On 8/5/21 12:17 am, Kris Deugau wrote:
The user install plugins can vary between
very simple with a config file and a couple of icons up to
complex with large data >1GB and hundreds of icons.
So, if debs must not touch files in $HOME but is allowed to
create files there (is that not a contradiction?) where else
could the 'system' files be placed?
The actual .deb *package* (by way of the programs that
install/uninstall packages) may not make changes to files under
The program *within* a .deb may (and in many cases is expected to)
create. alter, and/or delete some selection of files in $HOME.
If a plugin is to be considered a "system" addition, it must be
packaged (either with the main program, or as a separate optional
package). Otherwise it's not a system file so far as the packaging
system is concerned.
Is there a process that allows the deb to
'clean up' the application when the application is uninstalled,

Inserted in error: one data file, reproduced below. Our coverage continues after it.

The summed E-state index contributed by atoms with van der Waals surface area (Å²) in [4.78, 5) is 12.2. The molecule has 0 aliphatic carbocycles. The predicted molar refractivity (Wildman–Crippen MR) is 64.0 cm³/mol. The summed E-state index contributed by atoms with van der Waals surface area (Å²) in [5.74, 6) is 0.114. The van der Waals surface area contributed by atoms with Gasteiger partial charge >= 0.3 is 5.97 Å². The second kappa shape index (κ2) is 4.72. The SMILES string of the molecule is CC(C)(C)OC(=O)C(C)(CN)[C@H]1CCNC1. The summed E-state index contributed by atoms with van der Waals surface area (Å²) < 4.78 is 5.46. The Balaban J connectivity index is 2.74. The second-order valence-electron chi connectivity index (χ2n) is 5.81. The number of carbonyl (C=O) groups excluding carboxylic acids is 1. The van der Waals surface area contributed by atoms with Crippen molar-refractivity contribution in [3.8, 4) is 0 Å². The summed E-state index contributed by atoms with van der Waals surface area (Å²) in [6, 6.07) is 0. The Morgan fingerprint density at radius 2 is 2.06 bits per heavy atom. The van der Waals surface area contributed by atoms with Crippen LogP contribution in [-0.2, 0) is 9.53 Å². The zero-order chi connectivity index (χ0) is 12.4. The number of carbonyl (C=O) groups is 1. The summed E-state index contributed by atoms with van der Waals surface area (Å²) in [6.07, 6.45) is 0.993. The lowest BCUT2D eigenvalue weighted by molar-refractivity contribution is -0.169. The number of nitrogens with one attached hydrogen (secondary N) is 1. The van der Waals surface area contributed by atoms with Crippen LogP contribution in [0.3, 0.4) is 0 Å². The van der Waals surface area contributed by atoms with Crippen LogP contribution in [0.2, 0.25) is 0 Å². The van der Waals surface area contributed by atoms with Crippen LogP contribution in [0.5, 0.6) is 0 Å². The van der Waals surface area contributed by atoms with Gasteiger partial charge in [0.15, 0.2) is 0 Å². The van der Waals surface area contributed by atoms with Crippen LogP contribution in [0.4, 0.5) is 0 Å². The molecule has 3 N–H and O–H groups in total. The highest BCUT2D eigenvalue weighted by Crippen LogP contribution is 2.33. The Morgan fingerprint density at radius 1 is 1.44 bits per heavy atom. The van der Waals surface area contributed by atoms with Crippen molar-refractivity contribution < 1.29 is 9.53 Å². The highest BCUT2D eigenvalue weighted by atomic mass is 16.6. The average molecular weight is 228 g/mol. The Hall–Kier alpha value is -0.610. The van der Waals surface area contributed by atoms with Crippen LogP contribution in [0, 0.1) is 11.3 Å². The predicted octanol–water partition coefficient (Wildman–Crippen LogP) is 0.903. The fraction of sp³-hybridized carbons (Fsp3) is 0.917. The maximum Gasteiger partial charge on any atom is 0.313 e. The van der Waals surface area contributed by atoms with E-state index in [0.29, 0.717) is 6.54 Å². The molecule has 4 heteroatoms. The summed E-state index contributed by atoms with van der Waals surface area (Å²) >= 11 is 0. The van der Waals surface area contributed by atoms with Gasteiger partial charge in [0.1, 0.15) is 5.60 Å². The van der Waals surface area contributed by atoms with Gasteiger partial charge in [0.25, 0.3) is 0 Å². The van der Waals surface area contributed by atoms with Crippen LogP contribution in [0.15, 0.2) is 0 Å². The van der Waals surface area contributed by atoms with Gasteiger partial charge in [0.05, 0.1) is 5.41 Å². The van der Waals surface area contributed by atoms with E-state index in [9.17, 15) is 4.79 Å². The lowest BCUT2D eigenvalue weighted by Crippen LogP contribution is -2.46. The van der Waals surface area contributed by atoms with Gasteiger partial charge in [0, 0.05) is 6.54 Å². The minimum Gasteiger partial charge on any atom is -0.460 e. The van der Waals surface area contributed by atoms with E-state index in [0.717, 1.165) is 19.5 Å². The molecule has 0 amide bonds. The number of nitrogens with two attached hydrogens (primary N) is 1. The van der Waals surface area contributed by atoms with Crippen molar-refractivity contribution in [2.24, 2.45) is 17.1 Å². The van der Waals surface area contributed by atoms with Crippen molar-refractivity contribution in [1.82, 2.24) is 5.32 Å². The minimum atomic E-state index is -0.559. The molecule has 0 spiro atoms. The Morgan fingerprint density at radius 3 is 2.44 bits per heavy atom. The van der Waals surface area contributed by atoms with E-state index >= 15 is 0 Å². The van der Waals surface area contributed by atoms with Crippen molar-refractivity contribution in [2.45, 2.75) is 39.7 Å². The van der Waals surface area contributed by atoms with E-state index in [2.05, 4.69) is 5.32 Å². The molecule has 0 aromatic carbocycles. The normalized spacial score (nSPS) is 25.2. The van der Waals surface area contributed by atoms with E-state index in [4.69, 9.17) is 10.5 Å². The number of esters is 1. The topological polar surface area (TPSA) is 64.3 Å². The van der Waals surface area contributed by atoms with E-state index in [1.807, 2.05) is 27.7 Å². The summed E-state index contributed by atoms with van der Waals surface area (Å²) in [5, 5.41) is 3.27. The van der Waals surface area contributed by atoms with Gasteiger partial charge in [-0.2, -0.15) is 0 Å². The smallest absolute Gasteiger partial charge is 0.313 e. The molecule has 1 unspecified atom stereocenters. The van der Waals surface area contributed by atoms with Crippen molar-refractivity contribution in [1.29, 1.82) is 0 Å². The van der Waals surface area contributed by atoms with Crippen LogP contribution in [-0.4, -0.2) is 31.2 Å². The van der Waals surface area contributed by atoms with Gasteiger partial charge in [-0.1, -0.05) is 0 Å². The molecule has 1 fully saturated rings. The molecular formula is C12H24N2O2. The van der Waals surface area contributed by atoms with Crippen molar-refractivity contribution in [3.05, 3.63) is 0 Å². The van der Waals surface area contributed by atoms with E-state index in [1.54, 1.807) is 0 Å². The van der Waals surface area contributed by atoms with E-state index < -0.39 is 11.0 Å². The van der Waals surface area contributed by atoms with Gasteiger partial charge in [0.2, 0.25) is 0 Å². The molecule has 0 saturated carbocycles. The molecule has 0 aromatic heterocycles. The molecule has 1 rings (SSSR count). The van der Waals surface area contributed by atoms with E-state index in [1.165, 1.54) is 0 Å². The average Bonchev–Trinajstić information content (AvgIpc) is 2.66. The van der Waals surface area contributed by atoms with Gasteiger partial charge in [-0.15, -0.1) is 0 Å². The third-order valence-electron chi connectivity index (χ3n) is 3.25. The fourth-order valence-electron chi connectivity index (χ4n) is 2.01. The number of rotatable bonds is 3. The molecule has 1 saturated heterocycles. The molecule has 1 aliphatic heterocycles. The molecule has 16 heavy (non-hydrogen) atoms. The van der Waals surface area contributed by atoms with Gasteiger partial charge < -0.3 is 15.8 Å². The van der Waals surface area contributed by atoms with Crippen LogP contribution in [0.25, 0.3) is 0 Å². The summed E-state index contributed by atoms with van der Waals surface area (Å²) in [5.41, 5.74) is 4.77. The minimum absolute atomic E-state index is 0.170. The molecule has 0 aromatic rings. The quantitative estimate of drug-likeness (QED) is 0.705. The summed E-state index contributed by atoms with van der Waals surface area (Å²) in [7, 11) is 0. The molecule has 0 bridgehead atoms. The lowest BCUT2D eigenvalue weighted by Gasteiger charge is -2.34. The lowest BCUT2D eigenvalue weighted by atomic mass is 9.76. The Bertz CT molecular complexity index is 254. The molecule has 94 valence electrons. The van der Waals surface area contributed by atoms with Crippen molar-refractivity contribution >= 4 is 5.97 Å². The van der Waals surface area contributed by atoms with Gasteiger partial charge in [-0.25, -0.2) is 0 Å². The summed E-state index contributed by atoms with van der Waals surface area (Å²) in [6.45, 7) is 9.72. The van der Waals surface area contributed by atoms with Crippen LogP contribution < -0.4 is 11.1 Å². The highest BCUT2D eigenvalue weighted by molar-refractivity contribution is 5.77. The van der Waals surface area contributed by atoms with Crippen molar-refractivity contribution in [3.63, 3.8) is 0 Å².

in particular any 'install' artefacts that have been installed
Not really. The Firefox package, for instance, won't clear up the
leftover cache data, bookmarks, and other configuration from
users' $HOME when uninstalled - including things like addons the
user may have installed direct from the Mozilla addons site.
So, any user installable application extension/plugin which has
executables and supporting data is left behind on the system when
the owning application is removed or updated using the system
installation process? This is accepted behaviour? Shouldn't
applications clean up after themselves and not leave user systems
with junk lying around?
I guess what people in this thread are trying to tell you that you're supposed to package plugins as Debian packages if they're too big to be in ~/.local/; the same is true for any plugin you want to be uninstalled when the application gets uninstalled. So, if you think that leaving the plugins behind is unacceptable, you have to package it.